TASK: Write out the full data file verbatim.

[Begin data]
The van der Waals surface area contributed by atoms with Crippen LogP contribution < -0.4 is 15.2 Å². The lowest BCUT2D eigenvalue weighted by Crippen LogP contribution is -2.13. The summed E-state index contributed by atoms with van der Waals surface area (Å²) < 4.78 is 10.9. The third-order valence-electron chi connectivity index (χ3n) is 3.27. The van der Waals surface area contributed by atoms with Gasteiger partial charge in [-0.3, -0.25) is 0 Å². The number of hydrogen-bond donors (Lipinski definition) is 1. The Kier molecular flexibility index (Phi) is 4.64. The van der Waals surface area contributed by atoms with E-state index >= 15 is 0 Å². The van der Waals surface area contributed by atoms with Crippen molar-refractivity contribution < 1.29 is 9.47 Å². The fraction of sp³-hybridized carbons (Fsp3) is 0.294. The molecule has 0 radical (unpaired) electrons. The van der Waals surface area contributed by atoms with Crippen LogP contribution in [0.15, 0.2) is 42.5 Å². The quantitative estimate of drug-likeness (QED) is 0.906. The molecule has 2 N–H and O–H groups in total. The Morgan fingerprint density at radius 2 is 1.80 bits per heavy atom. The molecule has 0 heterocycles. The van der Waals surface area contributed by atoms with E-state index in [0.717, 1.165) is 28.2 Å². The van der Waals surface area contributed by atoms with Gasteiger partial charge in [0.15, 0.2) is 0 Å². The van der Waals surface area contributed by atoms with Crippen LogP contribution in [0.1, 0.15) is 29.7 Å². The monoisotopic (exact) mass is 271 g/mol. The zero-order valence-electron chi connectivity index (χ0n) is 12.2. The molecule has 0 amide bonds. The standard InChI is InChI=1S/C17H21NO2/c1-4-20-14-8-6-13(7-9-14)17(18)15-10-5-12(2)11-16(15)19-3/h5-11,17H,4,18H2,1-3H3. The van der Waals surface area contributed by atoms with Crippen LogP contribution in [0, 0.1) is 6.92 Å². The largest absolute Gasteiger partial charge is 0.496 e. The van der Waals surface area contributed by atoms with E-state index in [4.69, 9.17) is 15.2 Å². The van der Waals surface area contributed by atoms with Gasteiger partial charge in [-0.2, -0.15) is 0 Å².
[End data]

The van der Waals surface area contributed by atoms with Crippen LogP contribution < -0.4 is 15.2 Å². The lowest BCUT2D eigenvalue weighted by Crippen LogP contribution is -2.13. The summed E-state index contributed by atoms with van der Waals surface area (Å²) < 4.78 is 10.9. The third-order valence-electron chi connectivity index (χ3n) is 3.27. The van der Waals surface area contributed by atoms with Gasteiger partial charge in [-0.3, -0.25) is 0 Å². The number of hydrogen-bond donors (Lipinski definition) is 1. The Kier molecular flexibility index (Phi) is 4.64. The van der Waals surface area contributed by atoms with E-state index >= 15 is 0 Å². The van der Waals surface area contributed by atoms with Crippen molar-refractivity contribution < 1.29 is 9.47 Å². The fraction of sp³-hybridized carbons (Fsp3) is 0.294. The molecule has 0 radical (unpaired) electrons. The van der Waals surface area contributed by atoms with Crippen LogP contribution in [0.15, 0.2) is 42.5 Å². The quantitative estimate of drug-likeness (QED) is 0.906. The molecule has 2 N–H and O–H groups in total. The Morgan fingerprint density at radius 2 is 1.80 bits per heavy atom. The molecule has 0 heterocycles. The van der Waals surface area contributed by atoms with E-state index in [0.717, 1.165) is 28.2 Å². The van der Waals surface area contributed by atoms with Gasteiger partial charge in [0.15, 0.2) is 0 Å². The van der Waals surface area contributed by atoms with Crippen LogP contribution in [0.1, 0.15) is 29.7 Å². The monoisotopic (exact) mass is 271 g/mol. The zero-order valence-electron chi connectivity index (χ0n) is 12.2. The molecule has 0 amide bonds. The standard InChI is InChI=1S/C17H21NO2/c1-4-20-14-8-6-13(7-9-14)17(18)15-10-5-12(2)11-16(15)19-3/h5-11,17H,4,18H2,1-3H3. The van der Waals surface area contributed by atoms with Crippen LogP contribution in [0, 0.1) is 6.92 Å². The largest absolute Gasteiger partial charge is 0.496 e. The van der Waals surface area contributed by atoms with E-state index in [4.69, 9.17) is 15.2 Å². The van der Waals surface area contributed by atoms with Gasteiger partial charge in [-0.2, -0.15) is 0 Å².